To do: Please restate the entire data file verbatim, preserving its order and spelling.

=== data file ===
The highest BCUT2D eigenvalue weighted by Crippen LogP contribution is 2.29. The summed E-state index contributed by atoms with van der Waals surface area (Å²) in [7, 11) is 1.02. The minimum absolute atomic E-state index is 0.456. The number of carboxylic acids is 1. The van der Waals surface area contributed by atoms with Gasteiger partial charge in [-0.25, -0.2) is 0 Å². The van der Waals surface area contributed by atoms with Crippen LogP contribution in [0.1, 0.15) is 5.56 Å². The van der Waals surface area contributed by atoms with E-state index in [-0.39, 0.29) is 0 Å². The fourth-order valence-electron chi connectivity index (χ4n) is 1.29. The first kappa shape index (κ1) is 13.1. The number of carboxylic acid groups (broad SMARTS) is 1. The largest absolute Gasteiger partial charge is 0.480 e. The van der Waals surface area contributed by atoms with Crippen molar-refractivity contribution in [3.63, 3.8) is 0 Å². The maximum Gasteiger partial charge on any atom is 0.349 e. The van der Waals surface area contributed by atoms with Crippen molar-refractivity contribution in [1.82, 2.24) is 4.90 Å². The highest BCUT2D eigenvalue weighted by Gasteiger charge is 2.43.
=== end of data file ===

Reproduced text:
The highest BCUT2D eigenvalue weighted by Crippen LogP contribution is 2.29. The summed E-state index contributed by atoms with van der Waals surface area (Å²) in [7, 11) is 1.02. The minimum absolute atomic E-state index is 0.456. The number of carboxylic acids is 1. The van der Waals surface area contributed by atoms with Gasteiger partial charge in [-0.25, -0.2) is 0 Å². The van der Waals surface area contributed by atoms with Crippen LogP contribution in [0.1, 0.15) is 5.56 Å². The van der Waals surface area contributed by atoms with E-state index in [-0.39, 0.29) is 0 Å². The fourth-order valence-electron chi connectivity index (χ4n) is 1.29. The first kappa shape index (κ1) is 13.1. The number of carboxylic acid groups (broad SMARTS) is 1. The largest absolute Gasteiger partial charge is 0.480 e. The van der Waals surface area contributed by atoms with Crippen molar-refractivity contribution in [3.63, 3.8) is 0 Å². The maximum Gasteiger partial charge on any atom is 0.349 e. The van der Waals surface area contributed by atoms with Crippen molar-refractivity contribution in [1.82, 2.24) is 4.90 Å². The highest BCUT2D eigenvalue weighted by Gasteiger charge is 2.43.